“If you have a pretty good relationship with them…just be upfront, and go, ‘We love the space, we love our home, we don’t want to move, and we’ve been noticing everything else around us is getting cheaper and it’s getting harder to justify spending X dollars more per month for the same property.’ And just put in the offer, ‘I’m willing to stay and pay X per month less.'”

Klaus said that the trick, especially to renegotiate rent, is to be reasonable and to check in with the market rents and see what’s a realistic discount for you.

“So be reasonable, and be willing to compromise, but I think any owner would realize that if their apartment sits empty for two or three months they’re out $4000 or $5000 rent for the year…that’s hard to make up.”

Plus, you want to look at what the cost of moving could be and consider that as well. “So if you wanted a $200 discount, but you ended up with a $100 or $50 discount, that’s a win.”

Here are some negotiation conversation points that you’d want to bring up with your landlord:

  • Mention if you haven’t been late for a rent payment
  • Show them how offering you a discount would be appropriate given the current rental averages
  • Point out how well you have taken care of the unit since you moved in and that it’s in good condition
  • Mention that you have good communication, mutual respect, and a generally good relationship together

FAQ: How to negotiate rent

Can you negotiate rent?

Yes! Especially if the unit you’re applying for is listed above the average rent for your area, or one of the other circumstances outlined in this post applies to your situation. It never hurts to try, particularly if you’re on a tight budget – so use these tips and hope for the best.

How do I negotiate rent as a new tenant?

The majority of the tips outlined in this guide apply to new tenancies, and are best used before signing a lease agreement. Since lease agreements are usually set in place for a year term, any rent negotiations should be done prior to signing.

Do you typically negotiate rent before or after submitting an application?

It’s typically best to negotiate rent at the end of the application process, just prior to signing the lease. At this point, the landlord will have a good sense of who you are and if you’ve been a reliable tenant in the past, you’ll have a higher chance of securing a discounted rent price.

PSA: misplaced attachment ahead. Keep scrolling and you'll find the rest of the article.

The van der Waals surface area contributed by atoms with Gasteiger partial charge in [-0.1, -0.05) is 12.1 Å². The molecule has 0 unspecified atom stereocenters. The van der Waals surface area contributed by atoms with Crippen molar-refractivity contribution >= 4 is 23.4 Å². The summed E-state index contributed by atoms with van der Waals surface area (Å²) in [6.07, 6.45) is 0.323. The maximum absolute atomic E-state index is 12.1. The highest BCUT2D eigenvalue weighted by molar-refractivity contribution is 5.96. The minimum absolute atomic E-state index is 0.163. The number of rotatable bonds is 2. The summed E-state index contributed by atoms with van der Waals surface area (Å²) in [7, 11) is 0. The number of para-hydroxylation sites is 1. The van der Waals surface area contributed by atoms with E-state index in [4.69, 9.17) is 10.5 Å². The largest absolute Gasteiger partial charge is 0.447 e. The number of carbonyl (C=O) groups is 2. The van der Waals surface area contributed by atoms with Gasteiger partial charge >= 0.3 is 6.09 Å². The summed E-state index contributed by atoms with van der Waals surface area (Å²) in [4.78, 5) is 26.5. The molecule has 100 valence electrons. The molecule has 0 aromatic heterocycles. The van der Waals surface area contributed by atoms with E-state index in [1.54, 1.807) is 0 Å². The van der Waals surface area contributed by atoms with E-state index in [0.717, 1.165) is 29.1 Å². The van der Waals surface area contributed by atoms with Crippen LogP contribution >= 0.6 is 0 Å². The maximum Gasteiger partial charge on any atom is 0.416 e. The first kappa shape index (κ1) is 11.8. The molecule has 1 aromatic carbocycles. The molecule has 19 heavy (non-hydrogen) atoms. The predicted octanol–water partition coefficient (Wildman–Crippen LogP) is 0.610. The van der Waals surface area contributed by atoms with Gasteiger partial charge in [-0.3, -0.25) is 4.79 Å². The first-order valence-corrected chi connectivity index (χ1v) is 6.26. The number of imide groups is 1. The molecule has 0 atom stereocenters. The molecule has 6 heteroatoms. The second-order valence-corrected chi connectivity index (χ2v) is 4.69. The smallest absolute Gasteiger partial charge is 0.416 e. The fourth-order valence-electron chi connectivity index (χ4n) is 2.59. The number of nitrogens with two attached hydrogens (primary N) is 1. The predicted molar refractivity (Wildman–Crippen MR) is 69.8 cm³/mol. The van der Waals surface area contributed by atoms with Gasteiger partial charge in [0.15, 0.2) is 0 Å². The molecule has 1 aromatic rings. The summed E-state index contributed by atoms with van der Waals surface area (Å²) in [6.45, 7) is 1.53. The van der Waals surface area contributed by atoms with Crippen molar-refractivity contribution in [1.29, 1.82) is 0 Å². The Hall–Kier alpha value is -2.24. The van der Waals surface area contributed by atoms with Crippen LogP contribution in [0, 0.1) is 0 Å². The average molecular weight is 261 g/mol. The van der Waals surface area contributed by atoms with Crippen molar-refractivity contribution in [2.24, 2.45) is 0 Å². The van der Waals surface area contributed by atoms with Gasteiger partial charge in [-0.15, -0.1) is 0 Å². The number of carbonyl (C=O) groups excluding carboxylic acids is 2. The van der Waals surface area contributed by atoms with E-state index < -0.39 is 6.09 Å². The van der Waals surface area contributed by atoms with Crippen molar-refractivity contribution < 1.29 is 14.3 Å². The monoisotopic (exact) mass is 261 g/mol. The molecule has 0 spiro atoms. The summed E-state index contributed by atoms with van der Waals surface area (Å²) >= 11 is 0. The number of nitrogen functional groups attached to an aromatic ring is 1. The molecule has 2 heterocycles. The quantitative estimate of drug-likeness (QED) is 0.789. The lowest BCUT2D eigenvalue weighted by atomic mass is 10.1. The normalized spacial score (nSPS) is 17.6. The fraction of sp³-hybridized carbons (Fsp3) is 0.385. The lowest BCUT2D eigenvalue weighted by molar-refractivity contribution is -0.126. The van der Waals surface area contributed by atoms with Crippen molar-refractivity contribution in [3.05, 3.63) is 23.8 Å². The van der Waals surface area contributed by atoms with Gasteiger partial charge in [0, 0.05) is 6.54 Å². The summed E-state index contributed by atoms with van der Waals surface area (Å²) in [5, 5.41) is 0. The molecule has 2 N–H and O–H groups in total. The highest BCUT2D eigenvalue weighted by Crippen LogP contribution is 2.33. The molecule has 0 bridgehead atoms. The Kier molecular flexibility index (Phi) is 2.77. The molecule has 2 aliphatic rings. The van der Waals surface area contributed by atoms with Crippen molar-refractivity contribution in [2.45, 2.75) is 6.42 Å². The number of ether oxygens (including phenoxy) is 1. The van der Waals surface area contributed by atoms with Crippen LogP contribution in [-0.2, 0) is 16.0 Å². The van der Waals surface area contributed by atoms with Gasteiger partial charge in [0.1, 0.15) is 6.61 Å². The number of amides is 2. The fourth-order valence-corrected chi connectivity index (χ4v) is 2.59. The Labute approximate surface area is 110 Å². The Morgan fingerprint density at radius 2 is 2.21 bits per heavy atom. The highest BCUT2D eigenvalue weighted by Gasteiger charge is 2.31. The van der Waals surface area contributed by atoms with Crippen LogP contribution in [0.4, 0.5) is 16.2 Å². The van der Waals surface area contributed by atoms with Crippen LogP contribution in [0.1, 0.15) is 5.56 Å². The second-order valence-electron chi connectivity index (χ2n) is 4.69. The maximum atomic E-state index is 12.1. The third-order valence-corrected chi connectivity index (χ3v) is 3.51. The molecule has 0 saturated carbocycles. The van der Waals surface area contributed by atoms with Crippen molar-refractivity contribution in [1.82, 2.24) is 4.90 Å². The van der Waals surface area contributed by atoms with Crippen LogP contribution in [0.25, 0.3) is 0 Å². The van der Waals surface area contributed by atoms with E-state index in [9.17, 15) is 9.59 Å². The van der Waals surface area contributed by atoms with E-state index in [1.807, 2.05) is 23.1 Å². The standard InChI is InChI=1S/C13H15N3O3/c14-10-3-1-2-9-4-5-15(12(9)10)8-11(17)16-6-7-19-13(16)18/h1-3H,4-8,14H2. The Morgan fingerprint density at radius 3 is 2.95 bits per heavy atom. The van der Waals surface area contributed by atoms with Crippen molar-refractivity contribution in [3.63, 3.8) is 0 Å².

Can you negotiate rent with a property management company?

Yes, negotiating rent with a property management company takes place in the same way as with an individual landlord. The company may have their own policies in place for how much they can discount rent, or they may have discussed this with the property’s owner previously, but there’s still a chance you can secure a discount this way.

How do I negotiate a rent decrease?

While it’s rare to decrease your rent during the course of a tenancy since the rent is set in place in the lease agreement, it could still be possible if you’re on very good terms with your landlord and have a good reason for requiring the discount. This would likely require signing a new lease though, which landlords might not be willing to do.

How do I negotiate rent before signing a lease?

As we mentioned above, negotiating rent before signing a lease is the norm and in fact, the best time to do it. Simply follow the tips on this list if you’re trying to negotiate a lower rent price.

Is negotiating rent normal?

Negotiating rent is fairly common practice, although in more competitive rental markets, tenants might tend to shy away from negotiations to secure a place. If you’re too aggressive with your negotiations or ask for too much of a discount, landlords are within their rights to choose a tenant who’s willing to pay the full price – so be cautious of when and how you attempt to negotiate rent.



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liv.rent writer sarah anderson

Sarah Anderson, B.A.

Creative Content Writer at liv.rent

Sarah Anderson is a Creative Content Writer at liv.rent who shares the latest updates and news with the safe and trusted community of landlords and tenants at liv.rent. [Read Full Bio]